Alright, boys and girls. With E3 just behind us, it’s time for a special, E3-centric edition of What I’ve Been Reading. Game demos not included.

  • Nathan Grayson of Rock Paper Shotgun has a piece about the sheer amount of violence on display in E3 promotional material. Most of the shooting, stabbing, and exploding in the various video game trailers was met with applause. This raises two important issues. 1) The promotional material may not be a good reflection of the games’ content. 2) The positive reaction to mindless reaction reflects poorly on E3 attendees. The first point, in my mind, is the more important one, especially since what the developers say about their games often stands in stark contrast to what’s on display in the trailers.
  • Johnny Minkley of GamesIndustry writes about the use of CGI trailers to promote video games instead of in-game footage. He argues that it reveals the developers’ own lack of faith in their games’ ability to promote themselves. That might be true, but I’m not entirely sure that it’s a bad thing. Ads for breakfast cereal don’t just consist of people sitting at a table and eating breakfast cereal. I need a more compelling reason to hold video games to a higher standard.
  • Luke Plunkett of Kotaku is angry about a half-assed E3. He contends that we didn’t see anything new that gamers really cared about. I think he might be focusing too much on the disappointing conferences and not enough on what was on display on the show floor. But seeing as I didn’t actually attend E3 – I just watched a lot of videos of live footage on the Internet – I can’t be certain.
  • Patrick Garratt of VG247 argues that E3 is losing relevance. He says that the convention ignores mobile gaming and PC gaming almost entirely, instead choosing to focus mainly on AAA console titles. I don’t think that E3 is becoming completely irrelevant, seeing as there’s still a huge market for AAA console titles, but I do think that the convention could stand to benefit from the inclusion of more kinds of electronic gaming. Furthermore, I wouldn’t say that PC gaming was excluded. There were plenty of multiplatform titles on display, and EA was pushing the Windows-only upcoming SimCity game pretty hard.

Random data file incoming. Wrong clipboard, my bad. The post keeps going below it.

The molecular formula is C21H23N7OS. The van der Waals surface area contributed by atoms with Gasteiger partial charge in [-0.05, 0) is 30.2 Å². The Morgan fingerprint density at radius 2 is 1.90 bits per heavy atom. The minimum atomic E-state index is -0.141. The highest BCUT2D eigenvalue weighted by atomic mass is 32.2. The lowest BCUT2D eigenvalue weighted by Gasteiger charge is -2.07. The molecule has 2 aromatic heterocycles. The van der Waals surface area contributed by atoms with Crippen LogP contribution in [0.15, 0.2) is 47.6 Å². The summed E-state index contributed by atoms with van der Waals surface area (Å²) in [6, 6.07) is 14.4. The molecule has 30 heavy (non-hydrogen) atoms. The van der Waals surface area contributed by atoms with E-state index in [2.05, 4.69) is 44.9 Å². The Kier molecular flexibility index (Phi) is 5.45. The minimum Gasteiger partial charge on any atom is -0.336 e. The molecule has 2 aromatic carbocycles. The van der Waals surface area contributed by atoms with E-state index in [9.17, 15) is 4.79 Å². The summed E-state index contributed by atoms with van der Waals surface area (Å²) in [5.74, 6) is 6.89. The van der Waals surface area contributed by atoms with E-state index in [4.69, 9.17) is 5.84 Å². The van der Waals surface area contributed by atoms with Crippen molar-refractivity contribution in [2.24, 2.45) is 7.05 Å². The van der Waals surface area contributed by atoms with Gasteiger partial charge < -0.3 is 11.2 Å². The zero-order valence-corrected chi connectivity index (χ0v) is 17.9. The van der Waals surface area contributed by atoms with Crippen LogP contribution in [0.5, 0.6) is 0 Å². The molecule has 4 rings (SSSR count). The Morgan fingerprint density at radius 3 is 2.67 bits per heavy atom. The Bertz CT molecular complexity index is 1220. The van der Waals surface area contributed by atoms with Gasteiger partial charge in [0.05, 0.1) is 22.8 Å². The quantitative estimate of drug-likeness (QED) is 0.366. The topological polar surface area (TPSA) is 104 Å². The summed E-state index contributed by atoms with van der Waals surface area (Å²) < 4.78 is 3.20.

• Kris Graft, editor for Gamasutra, expresses his disappointment with E3, accusing it of pandering to the lowest common denominator. That’s certainly a complaint that could be levelled at the press conferences, especially Microsoft’s and Ubisoft’s, but to accuse the actual games of such pandering is a sweeping generalization being made about games that haven’t even yet been released. As noted above, it’s important to realize that video games and the materials used to promote them aren’t the same thing.
  • John Walker of Rock Paper Shotgun says that E3’s press conferences weren’t representative of the gaming industry as a whole. In his mind, the press events reflected some of the gaming industry’s worst practices. While it’s alright to point out the negatives of the press conferences – and there were many – ignoring the positives just to make a point about how they don’t reflect the entire video game industry seems a little drastic. It should also be pointed out that these conferences aren’t intended to be reflective of the video game industry; they’re press events for individual companies trying to market their products! (Whether or not those companies succeeded in marketing their products – and for the most part, I’d say they didn’t – is a separate matter.)
  • Rachel Weber of GamesIndustry has an editorial about CVG’s posting of a gallery of E3 booth babes to be judged by readers. (As far as I can tell, the gallery is still up, but there’s no “ranking” function there anymore.) Look, I’m a heterosexual male who likes looking at attractive women. But this booth babes nonsense has got to stop. The fact that video game companies think that attractive women will help market video games to people in the industry is insulting and shows just how out of touch these companies are. Us men are capable of thinking with our brains and not our genitalia, and there are a lot of straight women and gay men who work in the industry for whom booth babes would presumably do nothing. It’s even more disconcerting to see what is supposed to be a video game news outlet cashing in on this booth babe phenomenon. Seriously, I’m sick of this bullshit. Put an end to it, E3.
  • Alex Plant of Zelda Informer defends the Wii U, claiming that it has a superior launch lineup to most consoles, that it’s aiming to be affordable, and that Nintendo Land will prove even more effective at bringing people into gaming than Wii Sports. Counterpoint: much of the lineup consists of multiplatform titles, some of which have already been released for other systems; the tablet technology is costly, which will probably make the system more expensive than the Wii was; and Nintendo Land looks like a steaming pile of shit.
  • Finally, if you’re feeling depressed from all the negative coverage of E3, take a look at this weird, gross Zelda cosplay idea that was posted on Craigslist. (Warning: potentially NSFW)

Personally, I’m finding a lot of this E3/AAA backlash kind of silly, and to be frank, probably irrelevant for the average gamer. I might expand on that idea in an upcoming piece; keep your eyes peeled. In the meantime, though, feel free to post comments about any of the linked articles below.